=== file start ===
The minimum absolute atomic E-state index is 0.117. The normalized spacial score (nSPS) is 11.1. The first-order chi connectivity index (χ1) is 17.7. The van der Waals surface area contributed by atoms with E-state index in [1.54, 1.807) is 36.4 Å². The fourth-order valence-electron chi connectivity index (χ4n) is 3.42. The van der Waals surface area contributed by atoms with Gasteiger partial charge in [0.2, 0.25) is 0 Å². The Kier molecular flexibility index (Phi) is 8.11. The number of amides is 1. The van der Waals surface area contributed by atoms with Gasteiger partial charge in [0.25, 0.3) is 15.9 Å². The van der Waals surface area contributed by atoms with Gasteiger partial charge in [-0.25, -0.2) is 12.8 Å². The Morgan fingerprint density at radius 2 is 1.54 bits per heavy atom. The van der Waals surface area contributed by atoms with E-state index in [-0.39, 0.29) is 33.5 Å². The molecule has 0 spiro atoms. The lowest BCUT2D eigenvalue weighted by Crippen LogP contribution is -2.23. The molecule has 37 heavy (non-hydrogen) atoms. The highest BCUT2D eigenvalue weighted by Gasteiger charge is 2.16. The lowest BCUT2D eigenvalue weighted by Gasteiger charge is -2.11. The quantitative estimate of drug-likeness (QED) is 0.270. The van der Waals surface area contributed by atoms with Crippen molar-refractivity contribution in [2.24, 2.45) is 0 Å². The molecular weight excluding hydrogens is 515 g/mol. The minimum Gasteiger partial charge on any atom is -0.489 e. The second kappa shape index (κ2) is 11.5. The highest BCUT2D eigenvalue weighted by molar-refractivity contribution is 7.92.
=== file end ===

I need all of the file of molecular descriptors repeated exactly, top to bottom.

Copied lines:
The minimum absolute atomic E-state index is 0.117. The normalized spacial score (nSPS) is 11.1. The first-order chi connectivity index (χ1) is 17.7. The van der Waals surface area contributed by atoms with E-state index in [1.54, 1.807) is 36.4 Å². The fourth-order valence-electron chi connectivity index (χ4n) is 3.42. The van der Waals surface area contributed by atoms with Gasteiger partial charge in [0.2, 0.25) is 0 Å². The Kier molecular flexibility index (Phi) is 8.11. The number of amides is 1. The van der Waals surface area contributed by atoms with Gasteiger partial charge in [0.25, 0.3) is 15.9 Å². The van der Waals surface area contributed by atoms with Gasteiger partial charge in [-0.25, -0.2) is 12.8 Å². The Morgan fingerprint density at radius 2 is 1.54 bits per heavy atom. The van der Waals surface area contributed by atoms with E-state index in [-0.39, 0.29) is 33.5 Å². The molecule has 0 spiro atoms. The lowest BCUT2D eigenvalue weighted by Crippen LogP contribution is -2.23. The molecule has 37 heavy (non-hydrogen) atoms. The highest BCUT2D eigenvalue weighted by Gasteiger charge is 2.16. The lowest BCUT2D eigenvalue weighted by Gasteiger charge is -2.11. The quantitative estimate of drug-likeness (QED) is 0.270. The van der Waals surface area contributed by atoms with Crippen molar-refractivity contribution in [2.24, 2.45) is 0 Å². The molecular weight excluding hydrogens is 515 g/mol. The minimum Gasteiger partial charge on any atom is -0.489 e. The second kappa shape index (κ2) is 11.5. The highest BCUT2D eigenvalue weighted by molar-refractivity contribution is 7.92.